Enter a united, fired-up left, which has taken to streets across the nation not once but twice in President Trump’s first few weeks in office. These protesters didn’t just come out in Washington and Los Angeles, but in Wichita, rural Virginia and Anchorage. It has all the appearance, as my colleague James Hohmann wrote recently, of the liberal answer to the tea party movement.
The question Republicans in Congress must ask themselves is where the parallels between 2009 and 2017 end. Are Thursday’s town halls early warning signs of a historically major loss to come for Republicans in the 2018 midterms? (Not likely in the Senate, given the map is so favorable for Republicans.) Is this a movement that will give rise to new liberal leaders in a party that many believe desperately needs them? Or will moments like Thursday’s events pull the Democratic Party further to the left in a way that hurts its electoral chances? Will these people even vote in 2018, given they expressed their frustration after the election?
At the very least, Thursday’s town halls are broadcasting to Republicans in Congress what most of them already know: If you’re going to repeal Obamacare, you better make sure you replace it with a plan that truly is, in Trump’s words, “something terrific.” Because health care has proven to be an issue that gets people into town halls and out to voting booths.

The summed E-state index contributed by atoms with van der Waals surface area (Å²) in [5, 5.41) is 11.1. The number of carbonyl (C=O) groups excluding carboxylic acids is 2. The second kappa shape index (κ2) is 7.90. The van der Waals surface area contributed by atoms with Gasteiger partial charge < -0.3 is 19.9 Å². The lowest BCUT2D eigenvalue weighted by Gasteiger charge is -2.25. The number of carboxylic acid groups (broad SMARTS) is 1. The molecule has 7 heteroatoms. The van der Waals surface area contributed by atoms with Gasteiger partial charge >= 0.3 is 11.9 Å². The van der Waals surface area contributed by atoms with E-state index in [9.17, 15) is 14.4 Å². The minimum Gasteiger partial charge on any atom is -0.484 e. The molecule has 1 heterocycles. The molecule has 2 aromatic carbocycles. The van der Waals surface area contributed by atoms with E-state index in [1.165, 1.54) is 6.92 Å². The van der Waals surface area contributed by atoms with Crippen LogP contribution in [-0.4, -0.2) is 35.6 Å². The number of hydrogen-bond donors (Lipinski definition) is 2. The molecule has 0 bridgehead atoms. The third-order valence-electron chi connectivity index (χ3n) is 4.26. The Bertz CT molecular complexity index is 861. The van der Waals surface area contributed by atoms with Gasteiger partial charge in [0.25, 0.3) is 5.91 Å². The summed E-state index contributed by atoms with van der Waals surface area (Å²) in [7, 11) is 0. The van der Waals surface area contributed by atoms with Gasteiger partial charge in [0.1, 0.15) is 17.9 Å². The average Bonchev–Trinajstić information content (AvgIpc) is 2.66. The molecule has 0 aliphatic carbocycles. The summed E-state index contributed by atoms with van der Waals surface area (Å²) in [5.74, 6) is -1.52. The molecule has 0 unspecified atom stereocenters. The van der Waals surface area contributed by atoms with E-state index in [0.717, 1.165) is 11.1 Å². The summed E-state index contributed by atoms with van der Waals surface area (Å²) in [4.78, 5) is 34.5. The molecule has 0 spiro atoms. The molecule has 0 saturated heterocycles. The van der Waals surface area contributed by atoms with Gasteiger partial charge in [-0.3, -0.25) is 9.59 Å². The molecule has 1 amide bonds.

The possibility that disdain for Donald Trump, whose job approval and personal favorability numbers remain historically bad for an incoming President, could combine with concern over health care to lead to a mass protest movement is clearly something that Republicans on Capitol Hill will need to pay attention to going forward, especially as they proceed with their plans to repeal the Affordable Care Act now that they actually have the political power necessary to do so. That’s one reason why a debate has erupted inside the Republican Party about how to proceed on this front, with many Republicans in the House and Senate beginning to take the position that the party needs to have a replacement for the ACA in place and also needs to account for the impact that repealing the ACA will have on people who have obtained coverage because of it, such as people with pre-existing condition, those who are getting their premiums subsidized by the government thanks to the program, and people who have received coverage due to the expansion of Medicaid in states that have signed on for that part of the law. Failure to do so could result in the same type of political firestorm that propelled the GOP to control of Congress.